Extreme weather-related disasters and rising seas continue to destroy homes and ruin people's ability to earn a living, particularly in the developing world. Unless emissions are significantly and quickly reduced, around 600 million people are likely to experience drought and famine as a result of climate change.
Across the world, women form the majority of self-employed, small-scale farmers, so droughts, floods and crop failures will hit them first and hardest. They're also more likely to take on the burden of collecting water, so will be acutely affected by severe water shortages.
Indigenous Peoples are often at the frontline of global warming. Many live in fragile ecosystems that are particularly sensitive to changes in climate. This threatens their cultural identity, which is closely linked to their traditional land and livelihoods.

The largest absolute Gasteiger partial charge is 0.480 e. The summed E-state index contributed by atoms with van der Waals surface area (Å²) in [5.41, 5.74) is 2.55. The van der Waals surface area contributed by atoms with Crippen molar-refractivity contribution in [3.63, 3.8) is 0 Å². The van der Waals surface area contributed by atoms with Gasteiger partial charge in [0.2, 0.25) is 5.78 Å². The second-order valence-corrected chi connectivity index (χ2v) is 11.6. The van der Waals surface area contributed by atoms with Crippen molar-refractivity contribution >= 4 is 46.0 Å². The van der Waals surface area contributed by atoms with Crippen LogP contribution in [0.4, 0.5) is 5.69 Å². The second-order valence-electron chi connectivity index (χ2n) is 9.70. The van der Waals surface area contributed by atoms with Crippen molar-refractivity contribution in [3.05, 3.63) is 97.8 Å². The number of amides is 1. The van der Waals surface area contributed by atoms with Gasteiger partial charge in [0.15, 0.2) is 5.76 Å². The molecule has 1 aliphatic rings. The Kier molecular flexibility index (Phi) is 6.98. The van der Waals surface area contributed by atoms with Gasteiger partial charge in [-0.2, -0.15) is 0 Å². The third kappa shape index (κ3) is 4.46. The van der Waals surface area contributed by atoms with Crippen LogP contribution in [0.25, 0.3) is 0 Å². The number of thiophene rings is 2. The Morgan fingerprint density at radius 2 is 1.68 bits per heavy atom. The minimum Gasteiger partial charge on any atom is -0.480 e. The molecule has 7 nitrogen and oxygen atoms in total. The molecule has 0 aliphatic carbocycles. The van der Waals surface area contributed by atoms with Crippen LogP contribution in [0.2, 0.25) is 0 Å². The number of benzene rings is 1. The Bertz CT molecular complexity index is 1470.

As famines, droughts and natural disasters become more frequent, so too the numbers of people on the move across borders will increase. While not all of these people will meet the legal definition of “refugees”, they should still be entitled to support from the countries most responsible for climate change.
Climate change will also exacerbate well-known causes of war, such as competition over natural resources, increasing the risk of violent conflict in the future.
Australia must take immediate steps to reduce carbon emissions, including phasing out subsidies for fossil fuels. We must also assist people in Australia and internationally through our aid program, to adapt to climate change, and provide compensation, including to those who have lost their homes because of rising sea levels, salination or other climate change related impacts.